Schools also frequently underemphasize athletics because this is not how reputations and strong student demand are earned in China. High academic performance, measured through testing, is the singular goal.
I see no evidence that China is currently training the next generation of global soccer stars.
Not enough space
Even China’s economic boom does not work entirely in soccer’s favor.
The bulk of China’s 1.38 billion people live in central and eastern China, where cities are among the most densely populated in the world. Urban real estate prices there are sky high, so recreational space in cities – like soccer fields that can be used for pickup games and local leagues – are few and far between.
Japan has 200 sports fields for every 10,000 people. China has seven, and most of them are owned by schools or the military. Your average American has access to 19 times more sports space than the average China resident.
China is massive – bigger than Germany, Brazil and South Africa combined. But that doesn’t mean there is a lot of free space. Land in rural China is still dominated by small-scale agriculture.
The central government’s 2016 soccer plan addresses China’s deficit in youth talent development and infrastructure by proposing more childhood soccer training and building more soccer stadiums.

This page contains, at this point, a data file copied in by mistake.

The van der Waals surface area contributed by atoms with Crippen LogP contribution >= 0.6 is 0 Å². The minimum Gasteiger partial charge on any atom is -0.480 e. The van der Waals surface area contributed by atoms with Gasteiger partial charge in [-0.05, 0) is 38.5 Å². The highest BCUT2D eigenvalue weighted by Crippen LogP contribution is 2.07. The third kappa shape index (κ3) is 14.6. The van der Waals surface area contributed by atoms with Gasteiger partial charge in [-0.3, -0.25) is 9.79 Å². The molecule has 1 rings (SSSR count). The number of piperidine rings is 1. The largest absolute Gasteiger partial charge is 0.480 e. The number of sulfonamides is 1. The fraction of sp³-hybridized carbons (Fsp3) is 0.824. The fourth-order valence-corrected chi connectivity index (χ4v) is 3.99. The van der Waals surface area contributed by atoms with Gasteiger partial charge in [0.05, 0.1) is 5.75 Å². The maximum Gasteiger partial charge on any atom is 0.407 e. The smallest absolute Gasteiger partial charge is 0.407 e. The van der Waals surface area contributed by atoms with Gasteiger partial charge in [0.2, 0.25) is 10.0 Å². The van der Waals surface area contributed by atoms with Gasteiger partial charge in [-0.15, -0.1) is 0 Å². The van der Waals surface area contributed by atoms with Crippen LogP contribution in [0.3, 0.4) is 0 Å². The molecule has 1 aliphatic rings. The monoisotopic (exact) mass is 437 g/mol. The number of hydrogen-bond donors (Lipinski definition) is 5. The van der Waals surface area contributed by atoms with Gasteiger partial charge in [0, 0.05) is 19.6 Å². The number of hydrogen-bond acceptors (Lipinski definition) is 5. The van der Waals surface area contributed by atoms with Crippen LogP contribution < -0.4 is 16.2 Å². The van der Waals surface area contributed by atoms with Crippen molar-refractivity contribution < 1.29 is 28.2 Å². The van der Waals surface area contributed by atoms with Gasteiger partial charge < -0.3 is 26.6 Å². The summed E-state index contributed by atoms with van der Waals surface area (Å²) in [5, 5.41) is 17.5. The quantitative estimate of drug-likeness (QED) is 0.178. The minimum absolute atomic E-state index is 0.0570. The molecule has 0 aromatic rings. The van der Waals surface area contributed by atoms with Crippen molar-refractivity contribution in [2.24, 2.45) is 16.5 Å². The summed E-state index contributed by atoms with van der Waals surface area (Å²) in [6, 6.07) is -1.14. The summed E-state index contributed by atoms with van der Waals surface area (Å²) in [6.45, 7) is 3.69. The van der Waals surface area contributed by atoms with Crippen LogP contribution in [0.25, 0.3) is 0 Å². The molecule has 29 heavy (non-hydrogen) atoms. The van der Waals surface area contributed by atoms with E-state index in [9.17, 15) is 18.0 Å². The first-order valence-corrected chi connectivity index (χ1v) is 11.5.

The culture gap may prove harder to overcome, though. China just isn’t a soccer country. I rarely saw kids playing informal games in the streets of China with a soda can or a half-deflated ball as one does across Latin America and Africa.
Only 2 percent of Chinese play soccer, compared to 7 percent in Europe and Latin America. China does not rank in the top 10 nations of youth participation in soccer, according to FIFA’s last survey.
Will China follow the US’s lead?
Rich countries without much of a soccer culture can build it – over time. That’s what soccer advocates in the United States have been trying to do for decades.
The country got its professional league, Major League Soccer, in 1988. By the early 1990s, the league was establishing teams and building stadiums across the country. Managers imported popular – if aging – global stars like England’s David Beckham to boost the sport’s American profile. Former U.S. National Team Coach Jurgen Klinsmann, who was fired in late 2016, also put emphasis on youth soccer development.
The U.S. hosted the World Cup in 1994 and will host it again, alongside Mexico and Canada, in 2026.
But for all this money and effort, the results have been middling. The U.S. men’s soccer team did not even qualify for this year’s World Cup.
The U.S. women’s team, on the other hand, won the 2015 Women’s World Cup. Chinese women have also seen more global success than male players.
That’s because many traditional soccer powers have marginalized women’s participation in the sport. If Xi wants China to make its mark as a soccer upstart, the women’s team may be his best investment.